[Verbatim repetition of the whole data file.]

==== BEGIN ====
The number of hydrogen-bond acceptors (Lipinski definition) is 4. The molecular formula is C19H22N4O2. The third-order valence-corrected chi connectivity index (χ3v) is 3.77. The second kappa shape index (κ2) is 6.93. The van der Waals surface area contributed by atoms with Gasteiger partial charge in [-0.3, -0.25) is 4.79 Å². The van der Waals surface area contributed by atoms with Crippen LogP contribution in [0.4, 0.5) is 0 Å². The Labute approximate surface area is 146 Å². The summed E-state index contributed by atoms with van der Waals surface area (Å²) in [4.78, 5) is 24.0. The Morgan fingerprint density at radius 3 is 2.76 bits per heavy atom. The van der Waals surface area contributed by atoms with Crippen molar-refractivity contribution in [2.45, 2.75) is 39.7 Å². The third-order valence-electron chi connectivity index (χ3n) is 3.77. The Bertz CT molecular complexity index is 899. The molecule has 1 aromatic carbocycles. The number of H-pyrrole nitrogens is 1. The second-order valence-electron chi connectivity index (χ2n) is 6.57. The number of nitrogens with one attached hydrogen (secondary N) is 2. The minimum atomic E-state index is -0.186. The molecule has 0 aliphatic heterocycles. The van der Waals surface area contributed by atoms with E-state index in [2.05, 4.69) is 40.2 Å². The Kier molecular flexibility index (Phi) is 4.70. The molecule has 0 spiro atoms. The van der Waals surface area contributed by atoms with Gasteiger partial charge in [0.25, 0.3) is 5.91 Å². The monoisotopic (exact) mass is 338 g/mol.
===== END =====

The number of hydrogen-bond acceptors (Lipinski definition) is 4. The molecular formula is C19H22N4O2. The third-order valence-corrected chi connectivity index (χ3v) is 3.77. The second kappa shape index (κ2) is 6.93. The van der Waals surface area contributed by atoms with Gasteiger partial charge in [-0.3, -0.25) is 4.79 Å². The van der Waals surface area contributed by atoms with Crippen LogP contribution in [0.4, 0.5) is 0 Å². The Labute approximate surface area is 146 Å². The summed E-state index contributed by atoms with van der Waals surface area (Å²) in [4.78, 5) is 24.0. The Morgan fingerprint density at radius 3 is 2.76 bits per heavy atom. The van der Waals surface area contributed by atoms with Crippen molar-refractivity contribution in [2.45, 2.75) is 39.7 Å². The third-order valence-electron chi connectivity index (χ3n) is 3.77. The Bertz CT molecular complexity index is 899. The molecule has 1 aromatic carbocycles. The number of H-pyrrole nitrogens is 1. The second-order valence-electron chi connectivity index (χ2n) is 6.57. The number of nitrogens with one attached hydrogen (secondary N) is 2. The minimum atomic E-state index is -0.186. The molecule has 0 aliphatic heterocycles. The van der Waals surface area contributed by atoms with E-state index in [2.05, 4.69) is 40.2 Å². The Kier molecular flexibility index (Phi) is 4.70. The molecule has 0 spiro atoms. The van der Waals surface area contributed by atoms with Gasteiger partial charge in [0.25, 0.3) is 5.91 Å². The monoisotopic (exact) mass is 338 g/mol.